Friday , April 12 2024
Lawless is for those who love blood, guns, Prohibition period costumes and pretty pale ladies with no makeup on

DVD Review: Lawless

I always had a suspicion Nick Cave was a grim guy. And after watching Lawless, which he wrote based on a historical novel The Wettest County in the World by Matt Bondurant, I have the official proof that he is, indeed, pretty grim.

Lawless is surely one dark film. It’s supposed to be about Prohibition but it’s really an excuse to piece together one violent scene after another (and pretend like it’s serious cinema). The plot is very simple: The Bondurant brothers produce moonshine for anyone who wants it. Legend says they are different from everybody else out there, invincible. The three brothers are Forrest (Hardy), who’s the boss, Howard (Jason Clarke), the enforcer, and Jack (LaBeouf), the weird one. They do things their way, and are pretty happy with their trade.

While Jack admirers big buck gangsters such as Floyd Banner (Gary Oldman), when the New Criminal Order arrives to their patch of Virginia, he has to learn the hard way how bloody it can get. The three bootlegger brothers and their gang are white poodles in pink tutus against Charlie Rakes (Guy Pearce), ex-cop from Chicago who instantly takes control of the whole area on his arrival. He is brutal and ruthless, yet Forrest refuses to bow down.

The conflict in Lawless, therefore, is between different shades of ‘bad’ and ‘illegal’, resulting in a lot of bloody ugliness that males who like such pictures will surely enjoy. The women are present in Lawless as embellishments and symbols of gentle weakness, with Bertha (Mia Wasikowska), to be gazed at lovingly by Jack, and Maggie (Jessica Chastain), to be eyed up greasily by numerous scum. The only touching acting job here is by Dane DeHaan who plays Cricket, a crippled guy who may not have the physical strength for battle but will use anything he’s got to fight back.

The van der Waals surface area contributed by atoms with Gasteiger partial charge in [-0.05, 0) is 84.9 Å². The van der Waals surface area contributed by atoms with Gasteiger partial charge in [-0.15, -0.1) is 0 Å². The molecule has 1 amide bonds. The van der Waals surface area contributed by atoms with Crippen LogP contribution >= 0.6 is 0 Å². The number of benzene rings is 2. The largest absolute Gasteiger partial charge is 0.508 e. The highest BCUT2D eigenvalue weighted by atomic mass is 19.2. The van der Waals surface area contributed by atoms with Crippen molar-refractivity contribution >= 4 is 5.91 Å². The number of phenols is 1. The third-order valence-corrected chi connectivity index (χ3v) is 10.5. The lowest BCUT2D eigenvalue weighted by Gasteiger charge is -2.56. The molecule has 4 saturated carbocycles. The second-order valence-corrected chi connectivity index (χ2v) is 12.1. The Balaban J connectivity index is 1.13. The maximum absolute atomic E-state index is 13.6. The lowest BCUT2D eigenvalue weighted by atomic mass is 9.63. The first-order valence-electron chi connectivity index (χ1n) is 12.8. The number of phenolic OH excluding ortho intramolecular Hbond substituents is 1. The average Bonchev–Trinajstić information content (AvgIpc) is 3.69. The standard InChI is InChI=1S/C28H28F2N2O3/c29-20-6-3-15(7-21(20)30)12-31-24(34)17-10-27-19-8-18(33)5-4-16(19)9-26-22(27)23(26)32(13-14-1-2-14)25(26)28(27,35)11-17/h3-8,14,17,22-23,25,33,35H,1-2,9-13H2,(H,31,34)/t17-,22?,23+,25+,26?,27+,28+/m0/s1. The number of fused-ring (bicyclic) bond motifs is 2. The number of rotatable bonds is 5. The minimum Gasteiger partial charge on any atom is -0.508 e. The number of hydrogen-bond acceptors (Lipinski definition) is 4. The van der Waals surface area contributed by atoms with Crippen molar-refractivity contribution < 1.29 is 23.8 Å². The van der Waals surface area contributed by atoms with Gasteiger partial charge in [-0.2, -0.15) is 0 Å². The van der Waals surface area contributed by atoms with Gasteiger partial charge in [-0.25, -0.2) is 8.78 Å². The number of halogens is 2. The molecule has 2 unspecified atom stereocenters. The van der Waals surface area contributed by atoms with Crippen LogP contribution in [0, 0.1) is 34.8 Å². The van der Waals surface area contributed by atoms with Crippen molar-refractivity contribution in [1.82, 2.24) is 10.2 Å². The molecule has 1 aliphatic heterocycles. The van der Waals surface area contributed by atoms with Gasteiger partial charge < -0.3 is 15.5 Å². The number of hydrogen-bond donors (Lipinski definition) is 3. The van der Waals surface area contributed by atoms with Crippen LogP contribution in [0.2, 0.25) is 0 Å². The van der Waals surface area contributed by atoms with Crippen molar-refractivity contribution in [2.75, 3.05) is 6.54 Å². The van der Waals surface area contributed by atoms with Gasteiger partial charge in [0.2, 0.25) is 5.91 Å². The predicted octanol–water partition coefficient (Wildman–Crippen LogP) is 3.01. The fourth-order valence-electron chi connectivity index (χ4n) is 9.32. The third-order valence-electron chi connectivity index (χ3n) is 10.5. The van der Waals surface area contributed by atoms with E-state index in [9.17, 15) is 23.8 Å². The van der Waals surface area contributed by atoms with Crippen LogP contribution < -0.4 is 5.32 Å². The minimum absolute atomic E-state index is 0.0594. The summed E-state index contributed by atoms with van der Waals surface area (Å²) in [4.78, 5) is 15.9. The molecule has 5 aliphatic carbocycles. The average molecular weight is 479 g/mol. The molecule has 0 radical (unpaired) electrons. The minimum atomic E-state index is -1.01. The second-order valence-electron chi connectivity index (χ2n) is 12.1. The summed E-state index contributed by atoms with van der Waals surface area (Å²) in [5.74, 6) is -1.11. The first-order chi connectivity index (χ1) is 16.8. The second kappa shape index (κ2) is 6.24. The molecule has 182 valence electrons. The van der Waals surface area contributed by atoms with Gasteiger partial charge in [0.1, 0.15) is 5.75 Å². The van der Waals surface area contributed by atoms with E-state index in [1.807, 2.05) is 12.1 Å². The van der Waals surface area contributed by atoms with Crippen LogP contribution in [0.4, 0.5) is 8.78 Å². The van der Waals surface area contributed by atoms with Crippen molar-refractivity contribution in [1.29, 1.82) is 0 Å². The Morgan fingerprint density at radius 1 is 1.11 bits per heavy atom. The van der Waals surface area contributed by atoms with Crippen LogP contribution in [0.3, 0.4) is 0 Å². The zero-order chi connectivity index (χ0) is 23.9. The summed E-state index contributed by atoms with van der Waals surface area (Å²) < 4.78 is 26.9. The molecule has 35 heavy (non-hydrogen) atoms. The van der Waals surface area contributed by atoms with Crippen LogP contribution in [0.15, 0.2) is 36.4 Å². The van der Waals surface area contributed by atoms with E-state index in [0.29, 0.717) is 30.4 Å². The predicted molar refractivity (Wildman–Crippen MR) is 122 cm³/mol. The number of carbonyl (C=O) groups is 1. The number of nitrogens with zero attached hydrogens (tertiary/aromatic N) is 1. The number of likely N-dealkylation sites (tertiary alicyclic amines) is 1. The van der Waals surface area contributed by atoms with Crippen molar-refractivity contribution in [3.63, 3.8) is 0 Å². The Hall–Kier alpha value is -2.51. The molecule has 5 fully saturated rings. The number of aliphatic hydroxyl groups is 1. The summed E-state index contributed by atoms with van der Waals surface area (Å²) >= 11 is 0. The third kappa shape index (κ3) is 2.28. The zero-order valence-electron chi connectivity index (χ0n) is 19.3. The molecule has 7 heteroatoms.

“The True Story of the Wettest County in the World” is dedicated to discussions of the film by the actors and crew. The featurette “Franklin County, VA: Then and Now” is interesting to those curious about the period, but isn’t very entertaining. “The Story of the Bondurant Family” (which is part of the Blu-ray edition, not the DVD) shows how much research of the Wettest County Matt Bondurant has done, and features a slideshow of his grandfather’s photos.

There is the Director’s commentary, and here John Hillcoat invites Matt Bondurant to join in, to great effect. There are the deleted scenes which will be interesting only for the fans of the movie, as well as a Willie Nelson music video, that incorporates parts of the movie. The Blu-ray pack consists of a Blu-ray, a DVD, and a digital copy of the film – in case someone wants to watch Lawless over and over again, on a different device each time.

Verdict: For fans of historical movies, and lovers of bloody guy films such as Looper, this is the one to watch. Some good acting compensates for the fact that Lawless wants to seem more than it actually is – a gloomy picture about criminals; but it’s still not enough to be considered great.

About Sviatlana Piatakova

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